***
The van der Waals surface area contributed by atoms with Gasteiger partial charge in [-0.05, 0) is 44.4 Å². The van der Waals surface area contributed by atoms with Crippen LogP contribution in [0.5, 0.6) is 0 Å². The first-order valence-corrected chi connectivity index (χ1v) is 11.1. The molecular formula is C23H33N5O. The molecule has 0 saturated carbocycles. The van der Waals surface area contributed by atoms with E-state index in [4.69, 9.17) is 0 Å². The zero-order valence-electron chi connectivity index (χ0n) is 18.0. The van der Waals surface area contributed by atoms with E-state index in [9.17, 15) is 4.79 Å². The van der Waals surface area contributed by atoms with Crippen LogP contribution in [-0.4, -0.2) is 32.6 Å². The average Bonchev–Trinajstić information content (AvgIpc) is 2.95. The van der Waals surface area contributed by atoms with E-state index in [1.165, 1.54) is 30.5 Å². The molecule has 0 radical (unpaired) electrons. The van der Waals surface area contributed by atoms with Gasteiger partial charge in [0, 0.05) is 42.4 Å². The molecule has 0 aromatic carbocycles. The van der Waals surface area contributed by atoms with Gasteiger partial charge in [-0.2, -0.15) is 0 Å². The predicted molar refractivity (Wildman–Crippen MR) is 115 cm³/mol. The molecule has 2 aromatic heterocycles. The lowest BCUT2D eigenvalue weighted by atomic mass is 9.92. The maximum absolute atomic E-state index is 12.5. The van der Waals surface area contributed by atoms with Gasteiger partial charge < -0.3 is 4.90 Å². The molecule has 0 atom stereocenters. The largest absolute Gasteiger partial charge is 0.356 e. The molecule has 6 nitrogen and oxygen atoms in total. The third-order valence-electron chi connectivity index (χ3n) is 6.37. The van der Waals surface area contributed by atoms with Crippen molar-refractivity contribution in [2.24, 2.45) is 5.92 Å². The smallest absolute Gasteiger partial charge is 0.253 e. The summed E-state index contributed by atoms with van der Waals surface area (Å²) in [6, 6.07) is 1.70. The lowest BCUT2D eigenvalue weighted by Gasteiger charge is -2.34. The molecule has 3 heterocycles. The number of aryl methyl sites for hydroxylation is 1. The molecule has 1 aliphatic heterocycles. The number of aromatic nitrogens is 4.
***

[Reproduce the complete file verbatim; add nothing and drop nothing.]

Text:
The van der Waals surface area contributed by atoms with Gasteiger partial charge in [-0.05, 0) is 44.4 Å². The van der Waals surface area contributed by atoms with Crippen LogP contribution in [0.5, 0.6) is 0 Å². The first-order valence-corrected chi connectivity index (χ1v) is 11.1. The molecular formula is C23H33N5O. The molecule has 0 saturated carbocycles. The van der Waals surface area contributed by atoms with E-state index in [4.69, 9.17) is 0 Å². The zero-order valence-electron chi connectivity index (χ0n) is 18.0. The van der Waals surface area contributed by atoms with E-state index in [9.17, 15) is 4.79 Å². The van der Waals surface area contributed by atoms with Crippen LogP contribution in [-0.4, -0.2) is 32.6 Å². The average Bonchev–Trinajstić information content (AvgIpc) is 2.95. The van der Waals surface area contributed by atoms with E-state index in [1.165, 1.54) is 30.5 Å². The molecule has 0 radical (unpaired) electrons. The van der Waals surface area contributed by atoms with Gasteiger partial charge in [0, 0.05) is 42.4 Å². The molecule has 0 aromatic carbocycles. The van der Waals surface area contributed by atoms with Gasteiger partial charge in [-0.2, -0.15) is 0 Å². The predicted molar refractivity (Wildman–Crippen MR) is 115 cm³/mol. The molecule has 2 aromatic heterocycles. The lowest BCUT2D eigenvalue weighted by atomic mass is 9.92. The maximum absolute atomic E-state index is 12.5. The van der Waals surface area contributed by atoms with Gasteiger partial charge < -0.3 is 4.90 Å². The molecule has 0 atom stereocenters. The largest absolute Gasteiger partial charge is 0.356 e. The molecule has 6 nitrogen and oxygen atoms in total. The third-order valence-electron chi connectivity index (χ3n) is 6.37. The van der Waals surface area contributed by atoms with Crippen molar-refractivity contribution in [2.24, 2.45) is 5.92 Å². The smallest absolute Gasteiger partial charge is 0.253 e. The summed E-state index contributed by atoms with van der Waals surface area (Å²) in [6, 6.07) is 1.70. The lowest BCUT2D eigenvalue weighted by Gasteiger charge is -2.34. The molecule has 3 heterocycles. The number of aryl methyl sites for hydroxylation is 1. The molecule has 1 aliphatic heterocycles. The number of aromatic nitrogens is 4.